Figure 2
figure 2

Mean HI titers (log 2 ) in chickens and turkeys. Serum samples were taken at 11 and 14 days after infection with LPAIV, l NDV, or both. The number of birds with positive HI titers is shown (number of birds with titers ≥ the threshold of positivity/total animals per group). Different lowercase letters indicate significant differences in HI titers (P < 0.05) between groups. For statistical purposes, all HI-negative sera were given a value of 3 log2. Bars represent standard error of the mean.


Natural AIV/l NDV co-infections are expected to occur and have been reported in poultry [2527], but the impact of such co-infections on several host responses including clinical outcome, viral shedding dynamics, seroconversion, and sites of virus replication in chickens and turkeys is unknown. Co-infections of AIV and NDV have been studied in vitro using cell cultures or chicken embryos, and interference between these viruses has been reported, with one virus inhibiting the growth of the other [7, 2832].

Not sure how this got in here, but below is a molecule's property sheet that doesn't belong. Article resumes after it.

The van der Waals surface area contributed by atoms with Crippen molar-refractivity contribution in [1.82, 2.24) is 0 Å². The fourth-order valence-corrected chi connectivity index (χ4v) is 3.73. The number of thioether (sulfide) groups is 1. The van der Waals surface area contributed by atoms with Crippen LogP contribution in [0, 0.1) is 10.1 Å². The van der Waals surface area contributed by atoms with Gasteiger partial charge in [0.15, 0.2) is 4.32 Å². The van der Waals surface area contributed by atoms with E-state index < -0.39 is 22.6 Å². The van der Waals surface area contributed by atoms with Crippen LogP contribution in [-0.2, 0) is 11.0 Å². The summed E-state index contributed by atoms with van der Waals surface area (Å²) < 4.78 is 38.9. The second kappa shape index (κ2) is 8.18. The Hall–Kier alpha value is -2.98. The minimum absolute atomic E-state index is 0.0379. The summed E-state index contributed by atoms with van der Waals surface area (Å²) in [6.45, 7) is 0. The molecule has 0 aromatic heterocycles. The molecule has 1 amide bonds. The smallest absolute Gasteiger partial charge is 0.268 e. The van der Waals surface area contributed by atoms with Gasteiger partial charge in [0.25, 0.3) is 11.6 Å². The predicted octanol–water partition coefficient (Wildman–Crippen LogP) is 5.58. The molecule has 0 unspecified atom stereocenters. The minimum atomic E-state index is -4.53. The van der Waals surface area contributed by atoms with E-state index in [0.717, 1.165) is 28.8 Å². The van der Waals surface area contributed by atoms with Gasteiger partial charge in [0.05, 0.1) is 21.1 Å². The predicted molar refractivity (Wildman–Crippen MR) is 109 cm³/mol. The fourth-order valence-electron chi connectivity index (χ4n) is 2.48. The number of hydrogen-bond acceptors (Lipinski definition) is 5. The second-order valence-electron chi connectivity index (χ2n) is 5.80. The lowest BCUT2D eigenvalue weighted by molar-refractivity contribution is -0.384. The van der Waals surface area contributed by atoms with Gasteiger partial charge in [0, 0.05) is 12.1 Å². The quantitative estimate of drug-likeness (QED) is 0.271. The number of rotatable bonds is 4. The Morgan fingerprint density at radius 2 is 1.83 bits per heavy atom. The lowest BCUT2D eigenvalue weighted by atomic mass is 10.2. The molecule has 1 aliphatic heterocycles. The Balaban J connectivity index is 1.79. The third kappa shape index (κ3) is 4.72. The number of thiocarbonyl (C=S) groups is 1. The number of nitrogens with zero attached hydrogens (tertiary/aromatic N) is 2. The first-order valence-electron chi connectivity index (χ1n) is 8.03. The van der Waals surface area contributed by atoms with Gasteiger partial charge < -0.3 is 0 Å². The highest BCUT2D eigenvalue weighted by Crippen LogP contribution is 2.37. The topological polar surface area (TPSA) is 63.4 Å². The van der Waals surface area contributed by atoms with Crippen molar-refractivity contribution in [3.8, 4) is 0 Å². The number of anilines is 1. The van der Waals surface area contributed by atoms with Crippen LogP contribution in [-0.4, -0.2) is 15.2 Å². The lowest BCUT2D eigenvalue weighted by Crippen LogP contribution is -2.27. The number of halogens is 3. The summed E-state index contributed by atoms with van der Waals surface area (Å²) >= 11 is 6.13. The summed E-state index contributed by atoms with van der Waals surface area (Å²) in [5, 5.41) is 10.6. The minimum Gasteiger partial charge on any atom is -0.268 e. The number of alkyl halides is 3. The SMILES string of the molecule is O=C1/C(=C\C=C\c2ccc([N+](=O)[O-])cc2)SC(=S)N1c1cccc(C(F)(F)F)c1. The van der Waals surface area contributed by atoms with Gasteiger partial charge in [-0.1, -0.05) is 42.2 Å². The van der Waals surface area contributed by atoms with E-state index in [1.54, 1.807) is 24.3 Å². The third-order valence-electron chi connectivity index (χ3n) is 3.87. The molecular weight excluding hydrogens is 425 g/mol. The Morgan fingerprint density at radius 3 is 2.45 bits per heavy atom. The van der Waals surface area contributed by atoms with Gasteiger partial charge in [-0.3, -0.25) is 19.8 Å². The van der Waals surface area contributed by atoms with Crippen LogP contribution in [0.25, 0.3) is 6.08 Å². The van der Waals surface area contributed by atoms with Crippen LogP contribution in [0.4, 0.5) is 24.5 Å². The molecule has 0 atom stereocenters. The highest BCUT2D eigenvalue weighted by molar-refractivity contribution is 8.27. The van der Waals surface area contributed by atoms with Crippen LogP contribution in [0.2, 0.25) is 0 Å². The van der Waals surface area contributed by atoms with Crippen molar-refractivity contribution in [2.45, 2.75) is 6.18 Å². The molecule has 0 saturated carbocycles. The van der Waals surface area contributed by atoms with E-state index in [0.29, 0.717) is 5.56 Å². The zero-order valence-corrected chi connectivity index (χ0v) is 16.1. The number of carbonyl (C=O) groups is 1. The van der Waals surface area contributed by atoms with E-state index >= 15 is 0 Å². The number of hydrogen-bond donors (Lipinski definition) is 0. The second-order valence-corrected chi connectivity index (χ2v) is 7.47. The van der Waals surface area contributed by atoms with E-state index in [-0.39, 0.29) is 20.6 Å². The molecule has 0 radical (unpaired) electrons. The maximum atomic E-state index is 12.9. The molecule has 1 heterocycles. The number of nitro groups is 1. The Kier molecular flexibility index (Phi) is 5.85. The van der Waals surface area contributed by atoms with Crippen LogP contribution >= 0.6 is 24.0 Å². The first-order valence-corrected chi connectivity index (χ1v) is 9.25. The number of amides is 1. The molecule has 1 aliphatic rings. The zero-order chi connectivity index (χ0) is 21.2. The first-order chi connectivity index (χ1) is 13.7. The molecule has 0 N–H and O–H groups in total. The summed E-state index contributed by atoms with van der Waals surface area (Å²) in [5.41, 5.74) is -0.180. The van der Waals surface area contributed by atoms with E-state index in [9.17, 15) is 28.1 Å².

In contrast to in vitro or in ovo studies, in vivo experiments examine the overall effect of co-infections by incorporating the complexity of the whole organism, including different target cells and immune responses. In our co-infection studies, all chickens and turkeys became infected with l NDV and LPAIV, and a significant reduction in virus replication was observed when birds were co-infected versus single virus infected. However, this reduction in virus replication depended on the bird species, the virus, and the timing of inoculation. In spite of the differences in virus replication, co-infection of LPAIV and l NDV had no effect on the severity of clinical signs. Typically, chickens lack clinical signs in experimental infection with LPAIV or l NDV, which was corroborated by mild microscopic lesions and minimal virus antigen staining observed in respiratory tissues. Lack of clinical signs was also observed in turkeys infected with l NDV alone. However, all turkeys infected with LPAIV, co-infected or not, showed mild transient upper respiratory signs and moderate inflammation and necrosis in the epithelia of nasal cavity, trachea, Harderian gland, eyelid and cloacal bursa accompanied by LPAIV antigen staining. These results are consistent with previous reports suggesting LPAIV are more pathogenic for turkeys, which shed more virus from both OP and CL routes compared to chickens [19, 33]. In addition, this H7N2 LPAIV strain is known to be turkey adapted, with a very low mean bird infectious dose required to produce infection [34]. Therefore, the host species is a factor that can influence the severity of clinical signs and amount of virus replication in such virus co-infections. In this study, an effect in the pattern of viral shedding was also found in the chickens, indicating that virus interference can occur, but to a lesser degree, as long as there is viral replication. Although we can only report what we found with these particular viruses, we do expect similar results with other viruses.